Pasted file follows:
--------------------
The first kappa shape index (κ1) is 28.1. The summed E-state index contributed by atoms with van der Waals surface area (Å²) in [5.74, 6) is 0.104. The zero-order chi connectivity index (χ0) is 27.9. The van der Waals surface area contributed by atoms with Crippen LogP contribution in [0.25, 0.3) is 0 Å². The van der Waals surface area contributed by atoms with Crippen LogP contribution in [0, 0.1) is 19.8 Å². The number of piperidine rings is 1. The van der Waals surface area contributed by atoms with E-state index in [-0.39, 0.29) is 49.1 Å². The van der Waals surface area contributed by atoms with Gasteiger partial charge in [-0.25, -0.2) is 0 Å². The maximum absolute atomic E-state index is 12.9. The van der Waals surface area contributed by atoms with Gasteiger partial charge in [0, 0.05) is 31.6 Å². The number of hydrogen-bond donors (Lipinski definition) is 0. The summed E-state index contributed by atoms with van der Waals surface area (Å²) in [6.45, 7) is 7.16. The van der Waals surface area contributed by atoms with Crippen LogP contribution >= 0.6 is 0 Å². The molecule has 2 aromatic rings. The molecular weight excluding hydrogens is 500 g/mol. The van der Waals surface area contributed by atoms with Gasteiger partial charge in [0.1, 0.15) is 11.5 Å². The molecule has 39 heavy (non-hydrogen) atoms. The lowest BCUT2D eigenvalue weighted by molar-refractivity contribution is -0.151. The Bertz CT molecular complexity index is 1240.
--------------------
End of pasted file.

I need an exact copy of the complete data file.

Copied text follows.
The first kappa shape index (κ1) is 28.1. The summed E-state index contributed by atoms with van der Waals surface area (Å²) in [5.74, 6) is 0.104. The zero-order chi connectivity index (χ0) is 27.9. The van der Waals surface area contributed by atoms with Crippen LogP contribution in [0.25, 0.3) is 0 Å². The van der Waals surface area contributed by atoms with Crippen LogP contribution in [0, 0.1) is 19.8 Å². The number of piperidine rings is 1. The van der Waals surface area contributed by atoms with E-state index in [-0.39, 0.29) is 49.1 Å². The van der Waals surface area contributed by atoms with Gasteiger partial charge in [-0.25, -0.2) is 0 Å². The maximum absolute atomic E-state index is 12.9. The van der Waals surface area contributed by atoms with Gasteiger partial charge in [0, 0.05) is 31.6 Å². The number of hydrogen-bond donors (Lipinski definition) is 0. The summed E-state index contributed by atoms with van der Waals surface area (Å²) in [6.45, 7) is 7.16. The van der Waals surface area contributed by atoms with Crippen LogP contribution >= 0.6 is 0 Å². The molecule has 2 aromatic rings. The molecular weight excluding hydrogens is 500 g/mol. The van der Waals surface area contributed by atoms with Gasteiger partial charge in [0.1, 0.15) is 11.5 Å². The molecule has 39 heavy (non-hydrogen) atoms. The lowest BCUT2D eigenvalue weighted by molar-refractivity contribution is -0.151. The Bertz CT molecular complexity index is 1240.